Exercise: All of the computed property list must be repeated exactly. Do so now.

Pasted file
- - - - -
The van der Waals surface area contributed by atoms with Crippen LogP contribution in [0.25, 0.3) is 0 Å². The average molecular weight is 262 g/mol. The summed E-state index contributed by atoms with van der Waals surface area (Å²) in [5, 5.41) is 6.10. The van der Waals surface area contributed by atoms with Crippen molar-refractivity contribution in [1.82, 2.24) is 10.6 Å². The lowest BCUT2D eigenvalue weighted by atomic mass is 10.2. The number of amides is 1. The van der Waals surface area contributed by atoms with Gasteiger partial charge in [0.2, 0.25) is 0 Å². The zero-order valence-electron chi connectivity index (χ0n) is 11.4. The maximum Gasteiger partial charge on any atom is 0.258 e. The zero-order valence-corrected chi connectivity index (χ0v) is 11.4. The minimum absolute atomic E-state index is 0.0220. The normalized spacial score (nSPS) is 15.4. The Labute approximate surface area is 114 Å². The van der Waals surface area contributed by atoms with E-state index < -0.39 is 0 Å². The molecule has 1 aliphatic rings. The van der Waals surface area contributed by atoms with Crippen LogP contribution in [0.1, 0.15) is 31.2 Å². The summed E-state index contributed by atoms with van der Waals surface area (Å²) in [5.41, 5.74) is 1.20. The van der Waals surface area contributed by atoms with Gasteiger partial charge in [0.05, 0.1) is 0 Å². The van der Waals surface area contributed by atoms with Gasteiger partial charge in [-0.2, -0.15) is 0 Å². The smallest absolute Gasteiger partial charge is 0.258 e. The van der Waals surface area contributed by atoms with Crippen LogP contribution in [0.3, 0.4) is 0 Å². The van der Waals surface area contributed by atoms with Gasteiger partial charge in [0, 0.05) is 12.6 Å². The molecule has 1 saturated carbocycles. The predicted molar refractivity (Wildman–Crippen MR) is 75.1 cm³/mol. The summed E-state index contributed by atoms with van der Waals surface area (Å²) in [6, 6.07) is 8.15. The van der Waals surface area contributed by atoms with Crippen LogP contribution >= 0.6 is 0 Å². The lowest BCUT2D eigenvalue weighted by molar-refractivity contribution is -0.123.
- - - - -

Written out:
The van der Waals surface area contributed by atoms with Crippen LogP contribution in [0.25, 0.3) is 0 Å². The average molecular weight is 262 g/mol. The summed E-state index contributed by atoms with van der Waals surface area (Å²) in [5, 5.41) is 6.10. The van der Waals surface area contributed by atoms with Crippen molar-refractivity contribution in [1.82, 2.24) is 10.6 Å². The lowest BCUT2D eigenvalue weighted by atomic mass is 10.2. The number of amides is 1. The van der Waals surface area contributed by atoms with Gasteiger partial charge in [0.2, 0.25) is 0 Å². The zero-order valence-electron chi connectivity index (χ0n) is 11.4. The maximum Gasteiger partial charge on any atom is 0.258 e. The zero-order valence-corrected chi connectivity index (χ0v) is 11.4. The minimum absolute atomic E-state index is 0.0220. The normalized spacial score (nSPS) is 15.4. The Labute approximate surface area is 114 Å². The van der Waals surface area contributed by atoms with E-state index < -0.39 is 0 Å². The molecule has 1 aliphatic rings. The van der Waals surface area contributed by atoms with Crippen LogP contribution in [0.1, 0.15) is 31.2 Å². The summed E-state index contributed by atoms with van der Waals surface area (Å²) in [5.41, 5.74) is 1.20. The van der Waals surface area contributed by atoms with Gasteiger partial charge in [0.05, 0.1) is 0 Å². The van der Waals surface area contributed by atoms with Gasteiger partial charge in [-0.2, -0.15) is 0 Å². The smallest absolute Gasteiger partial charge is 0.258 e. The van der Waals surface area contributed by atoms with Crippen LogP contribution in [0.3, 0.4) is 0 Å². The van der Waals surface area contributed by atoms with Gasteiger partial charge in [0, 0.05) is 12.6 Å². The molecule has 1 saturated carbocycles. The predicted molar refractivity (Wildman–Crippen MR) is 75.1 cm³/mol. The summed E-state index contributed by atoms with van der Waals surface area (Å²) in [6, 6.07) is 8.15. The van der Waals surface area contributed by atoms with Crippen LogP contribution >= 0.6 is 0 Å². The lowest BCUT2D eigenvalue weighted by molar-refractivity contribution is -0.123.